Manchin lobbies McConnell on election reform bill

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Senate Minority Leader Mitch McConnell dismissed Democrats' efforts to rewrite federal elections laws on Tuesday afternoon. Sen. Joe Manchin met with McConnell just hours later to pitch the longshot bill anyway.

Senate Democrats Tuesday morning unveiled their second iteration of an election reform bill, the result of intra-party compromise after Manchin opposed the original version. Hours later, McConnell called the legislation "a solution in search of a problem" and promised that Republicans "will not be supporting it," dooming its chances unless the Senate changes its rules.

That didn't deter Democrats' key centrist.

"I work with everybody, I want to find out where they are at, what we can do, I'm working on the voting thing very hard and I'm out there talking to every Republican I can,” Manchin told reporters after the meeting. “I was seeing if there was a pathway forward.”

Still, the West Virginian’s entreaties to the GOP are unlikely to convince the necessary 10 Senate Republicans to sign onto the bill. The legislation so far has zero Republican cosponsors.

“This is not something that the federal government has been historically involved in for good reason," McConnell said Tuesday. "Every state conducts elections differently.”

The latest legislation, led by Sen. Amy Klobuchar (D-Minn.), would establish some federally mandated voting rules, such as requiring early voting options and expanding access to mail ballots, but is more scaled back than an original version that would have broadly remade the election process. The new bill could come to the Senate floor as early as next week.

Klobuchar in a statement Tuesday said that the legislation will “set basic national standards to make sure all Americans can cast their ballots in the way that works best for them, regardless of what zip code they live in.”

The latest package is meant to serve as a substitute for a sweeping piece of legislation that included a slew of ethics and campaign finance provisions that would have completely remade how candidates and officeholders can raise and spend money, along with the much-discussed election provisions. The House and Senate designated the original bill H.R. 1 and S. 1, respectively, to mark its importance to Democratic leadership.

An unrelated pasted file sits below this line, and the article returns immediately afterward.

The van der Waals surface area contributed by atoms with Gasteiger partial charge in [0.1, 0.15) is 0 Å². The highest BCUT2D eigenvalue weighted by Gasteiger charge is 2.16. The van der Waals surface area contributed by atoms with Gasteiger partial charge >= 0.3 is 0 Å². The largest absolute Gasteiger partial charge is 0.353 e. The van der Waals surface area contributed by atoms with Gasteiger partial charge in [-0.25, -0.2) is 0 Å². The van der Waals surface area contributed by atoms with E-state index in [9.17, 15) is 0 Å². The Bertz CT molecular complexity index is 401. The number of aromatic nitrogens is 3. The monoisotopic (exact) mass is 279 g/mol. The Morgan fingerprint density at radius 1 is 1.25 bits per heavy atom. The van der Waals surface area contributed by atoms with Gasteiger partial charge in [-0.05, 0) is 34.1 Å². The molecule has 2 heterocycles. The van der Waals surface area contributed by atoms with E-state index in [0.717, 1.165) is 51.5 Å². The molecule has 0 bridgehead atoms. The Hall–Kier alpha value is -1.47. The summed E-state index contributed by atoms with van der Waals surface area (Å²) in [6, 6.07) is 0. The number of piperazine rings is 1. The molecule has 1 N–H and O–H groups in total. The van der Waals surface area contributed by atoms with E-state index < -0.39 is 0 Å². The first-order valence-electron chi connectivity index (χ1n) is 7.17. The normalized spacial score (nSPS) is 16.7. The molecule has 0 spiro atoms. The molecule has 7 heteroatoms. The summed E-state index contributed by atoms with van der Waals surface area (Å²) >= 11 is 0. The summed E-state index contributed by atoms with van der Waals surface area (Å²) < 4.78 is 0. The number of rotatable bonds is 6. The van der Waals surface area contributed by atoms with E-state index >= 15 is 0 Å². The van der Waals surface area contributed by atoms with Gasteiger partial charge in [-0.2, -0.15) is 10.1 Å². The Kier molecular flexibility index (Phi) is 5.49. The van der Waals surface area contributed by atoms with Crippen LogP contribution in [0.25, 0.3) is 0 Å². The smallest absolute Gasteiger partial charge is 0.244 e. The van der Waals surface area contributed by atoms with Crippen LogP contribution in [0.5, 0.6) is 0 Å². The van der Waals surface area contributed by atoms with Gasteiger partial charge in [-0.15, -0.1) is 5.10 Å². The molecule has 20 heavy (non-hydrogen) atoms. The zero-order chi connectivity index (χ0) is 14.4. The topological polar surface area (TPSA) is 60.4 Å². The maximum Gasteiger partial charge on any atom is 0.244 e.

The new version of the ethics and elections reform bill includes standards for states that require voter identification. But that provision isn't as strict as Manchin’s original proposal, which called for a nationwide ID requirement. Instead, the new proposed legislation lays out guideposts for states to follow if they were to institute voter ID.

In addition, lawmakers added a provision that’s intended to protect the certification of election results and independence of local officials. The legislation would also establish grants for states that would go toward election administration and would allow for states to opt in to public financing for House races, a scaled down version of the nationwide program originally in H.R. 1.

The compromise bill keeps a provision from the original version that would require a much larger swath of politically active groups to disclose their donors and adds more transparency requirements for online advertising, which have generally trailed TV ads.

The new bill also scraps a plan from H.R. 1 that would have required states to establish independent commissions for congressional redistricting. It would, however, ban partisan gerrymandering.

Democrats argue the legislation is necessary to combat laws in Republican-led states like Texas and Georgia that have added voting restrictions.

With Republicans largely opposed to the bill, final passage is impossible without changes to the upper chamber's rules. Senate Republicans used the filibuster to block H.R. 1, which previously passed the House in March, and argued the legislation amounts to a federal takeover of elections. Manchin meanwhile, had previously called the legislation too broad.

The latest election and ethics reform bill is the result of months of negotiation between Klobuchar, Manchin and Senate Majority Leader Chuck Schumer, as well as Democratic caucus members Raphael Warnock of Georgia, Tim Kaine of Virginia, Angus King of Maine, Jeff Merkley of Oregon, Alex Padilla of California and Jon Tester of Montana.

But without the support of 10 Senate Republicans, Klobuchar’s legislation will almost certainly face the same fate as the original package: a filibuster. Civil rights leaders have long warned that Senate Democrats must make a choice between protecting voting rights and the filibuster, and they have urged the caucus to at least carve out an exception to the rules for voting rights legislation.

“I always think we can get at least 10,” Manchin said Tuesday, citing the success of the bipartisan infrastructure deal. “I think it's very important, I'm working as hard as I can.”

Manchin and Sen. Kyrsten Sinema (D-Ariz.) have repeatedly said they have no interest in scrapping the filibuster, even if it's just for voting rights legislation, and Manchin said the topic didn’t come up in his meeting with McConnell. Some advocates for H.R. 1 have privately hoped that the impending filibuster of the election and ethics reform package will highlight Republicans stonewalling the legislation and get Manchin and others to reconsider their stance on Senate rules.

Schumer has not tipped his hand on rules changes. But the New York Democrat has vowed that “failure is not an option.”

"Let me be clear, Republicans refusing to support anything on voting rights is not an excuse for Democrats to do nothing," Schumer said Tuesday. "The Senate must act."

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